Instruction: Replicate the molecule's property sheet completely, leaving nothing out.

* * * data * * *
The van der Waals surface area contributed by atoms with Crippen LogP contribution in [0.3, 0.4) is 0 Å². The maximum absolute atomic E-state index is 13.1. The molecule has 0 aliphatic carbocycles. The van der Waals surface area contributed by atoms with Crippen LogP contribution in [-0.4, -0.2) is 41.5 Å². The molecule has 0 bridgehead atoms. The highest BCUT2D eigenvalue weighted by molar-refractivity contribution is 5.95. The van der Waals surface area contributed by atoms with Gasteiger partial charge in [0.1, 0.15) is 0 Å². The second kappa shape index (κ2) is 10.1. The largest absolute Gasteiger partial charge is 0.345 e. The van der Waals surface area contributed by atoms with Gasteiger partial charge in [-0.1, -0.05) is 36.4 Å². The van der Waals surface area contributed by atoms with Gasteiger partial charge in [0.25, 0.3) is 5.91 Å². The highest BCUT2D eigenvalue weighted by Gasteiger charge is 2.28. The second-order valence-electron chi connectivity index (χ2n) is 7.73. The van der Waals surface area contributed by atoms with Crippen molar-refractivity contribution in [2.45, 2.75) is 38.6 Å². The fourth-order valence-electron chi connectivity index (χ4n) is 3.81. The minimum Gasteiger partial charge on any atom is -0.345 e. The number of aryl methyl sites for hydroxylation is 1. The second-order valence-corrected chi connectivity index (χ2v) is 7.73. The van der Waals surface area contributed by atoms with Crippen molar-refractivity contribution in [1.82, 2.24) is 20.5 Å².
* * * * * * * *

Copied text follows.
The van der Waals surface area contributed by atoms with Crippen LogP contribution in [0.3, 0.4) is 0 Å². The maximum absolute atomic E-state index is 13.1. The molecule has 0 aliphatic carbocycles. The van der Waals surface area contributed by atoms with Crippen LogP contribution in [-0.4, -0.2) is 41.5 Å². The molecule has 0 bridgehead atoms. The highest BCUT2D eigenvalue weighted by molar-refractivity contribution is 5.95. The van der Waals surface area contributed by atoms with Gasteiger partial charge in [0.1, 0.15) is 0 Å². The second kappa shape index (κ2) is 10.1. The largest absolute Gasteiger partial charge is 0.345 e. The van der Waals surface area contributed by atoms with Gasteiger partial charge in [-0.1, -0.05) is 36.4 Å². The van der Waals surface area contributed by atoms with Gasteiger partial charge in [0.25, 0.3) is 5.91 Å². The highest BCUT2D eigenvalue weighted by Gasteiger charge is 2.28. The second-order valence-electron chi connectivity index (χ2n) is 7.73. The van der Waals surface area contributed by atoms with Crippen molar-refractivity contribution in [2.45, 2.75) is 38.6 Å². The fourth-order valence-electron chi connectivity index (χ4n) is 3.81. The minimum Gasteiger partial charge on any atom is -0.345 e. The number of aryl methyl sites for hydroxylation is 1. The second-order valence-corrected chi connectivity index (χ2v) is 7.73. The van der Waals surface area contributed by atoms with Crippen molar-refractivity contribution in [1.82, 2.24) is 20.5 Å².